MST(G) 2 T ← {} // set that will store the edges of the MST 3 for i ← 1..n 4 Vi ← {i} 5 Ei ← {(i, j) : j is a vertex and (i, j) is an edge of G} // set of all edges incident with vertex i 6 end for 7 while there is more than one set Vi 8 choose any Vi 9 extract minimum weight edge (u, v) from Ei 10 one of the endpoints u of this edge is in Vi ; let Vj be the set that contains the other endpoint v 11 if i 6= j then 12 T ← T ∪ {(u, v)} 13 combine Vi and Vj into Vi (destroying Vj ) 14 combine Ei and Ej into Ei (destroying Ej ) 15 end if 16 end while 17 return T 18 end MST 

Would you have to add any additional fields to nodes in the heaps or use any additional data structures?

Minimum pumping length of concatenation of two languages

there’s this small part of my homework that I just can’t figure out.

Let us denote $ p(L)$ as the minimum pumping length of some language $ L$ . I’m supposed to find two regular languages $ A,B$ so that

$ $ p(AB)=p(A)+p(B) $ $

But whatever I try, I can only find languages so that

$ $ p(AB) < p(A)+p(B) $ $

I’ve been sitting at this the whole day and I’m just going in circles. Can someone please give me a hint?

Will using Convergent Future give you a critical success if the minimum number you need to hit is 20?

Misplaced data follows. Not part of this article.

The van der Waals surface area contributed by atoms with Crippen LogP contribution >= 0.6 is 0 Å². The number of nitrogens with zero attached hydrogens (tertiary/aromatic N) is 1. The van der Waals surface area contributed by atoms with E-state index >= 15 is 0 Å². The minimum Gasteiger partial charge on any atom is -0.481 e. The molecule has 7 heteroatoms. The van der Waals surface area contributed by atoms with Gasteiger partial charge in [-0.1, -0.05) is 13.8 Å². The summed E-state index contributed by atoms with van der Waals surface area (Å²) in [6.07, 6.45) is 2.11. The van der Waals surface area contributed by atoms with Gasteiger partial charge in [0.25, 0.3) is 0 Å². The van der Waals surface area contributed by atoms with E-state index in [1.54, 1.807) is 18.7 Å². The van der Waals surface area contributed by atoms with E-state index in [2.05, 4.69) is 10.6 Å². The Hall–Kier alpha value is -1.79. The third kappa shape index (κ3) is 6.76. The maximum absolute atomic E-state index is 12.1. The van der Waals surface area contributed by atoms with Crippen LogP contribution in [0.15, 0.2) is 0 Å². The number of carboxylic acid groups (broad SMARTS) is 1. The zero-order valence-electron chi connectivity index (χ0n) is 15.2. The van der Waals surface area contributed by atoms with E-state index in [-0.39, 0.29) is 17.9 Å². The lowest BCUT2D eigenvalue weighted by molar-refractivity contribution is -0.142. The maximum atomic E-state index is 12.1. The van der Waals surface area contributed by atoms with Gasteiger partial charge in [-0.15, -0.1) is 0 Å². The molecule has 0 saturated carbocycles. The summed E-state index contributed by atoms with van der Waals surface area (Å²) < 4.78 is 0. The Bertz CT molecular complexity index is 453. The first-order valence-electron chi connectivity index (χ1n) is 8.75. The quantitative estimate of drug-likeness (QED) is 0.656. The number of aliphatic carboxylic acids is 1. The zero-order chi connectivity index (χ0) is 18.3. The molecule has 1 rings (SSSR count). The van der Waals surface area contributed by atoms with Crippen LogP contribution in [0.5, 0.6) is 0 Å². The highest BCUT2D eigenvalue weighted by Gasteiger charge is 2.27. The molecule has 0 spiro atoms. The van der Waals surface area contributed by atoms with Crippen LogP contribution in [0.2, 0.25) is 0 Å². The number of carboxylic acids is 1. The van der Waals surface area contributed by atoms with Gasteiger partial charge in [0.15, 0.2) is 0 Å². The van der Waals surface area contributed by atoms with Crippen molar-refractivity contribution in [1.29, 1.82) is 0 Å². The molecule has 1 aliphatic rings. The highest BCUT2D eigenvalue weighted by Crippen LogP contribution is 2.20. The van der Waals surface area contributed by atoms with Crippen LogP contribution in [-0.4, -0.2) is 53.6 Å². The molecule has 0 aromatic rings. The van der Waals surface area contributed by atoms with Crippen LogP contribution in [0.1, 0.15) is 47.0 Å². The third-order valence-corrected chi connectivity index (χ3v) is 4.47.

Convergent Future (p185 EGtW) States:

When you or a creature you can see within 60 feet of you makes an attack roll, an ability check, or a saving throw, you can use your reaction to ignore the die roll and decide whether the number rolled is the minimum needed to succeed…

If that number is a “20” does it meet the requirements of a critical success? (p194 PHB)

Minimum spanning tree with small set of possible edge weights

Given a undirected graph which only has two different edge weights $ x$ and $ y$ is it possible to make a faster algorithm than Prim’s algorithm or Kruskal’s algorithm?

I saw on Kruskal’s algorithm that it already assumes that the edges can be sorted in linear time with count sort, so then can we gain any benefit by knowing the weights of all of the edges ahead of time?

I don’t think there is any benefit, but I am not sure…

Minimum Weighted Vertex Cover, Dynamic Programming

Problem

So my solution in my mind right now:

Let $ OPT(n, boolean)$ be the minimum vertex cover rooted at vertex n that includes that vertex if boolean is true, false otherwise.

So my idea is:

If a vertex is not included, any edges leading away from it, their vertices are to be part of the vertex cover. $ OPT(n, F) = OPT(n.left, T) + OPT(n.right, T)$

If a vertex is included, it can or can not be included, the vertex at the other end of an edge. $ OPT(n, T) = min\{OPT(n.left, T) + OPT(n.right, T), OPT(n.left, F) + OPT(n.right, F), OPT(n.left, F) + OPT(n.right, T), OPT(n.left, T) + OPT(n.right, F)\} + n.weight $

Then we can solve this problem with $ min\{OPT(root, T), OPT(root, F)\}$

Is this the right idea? Is there anything I might be missing? If so, what would be the correct approach?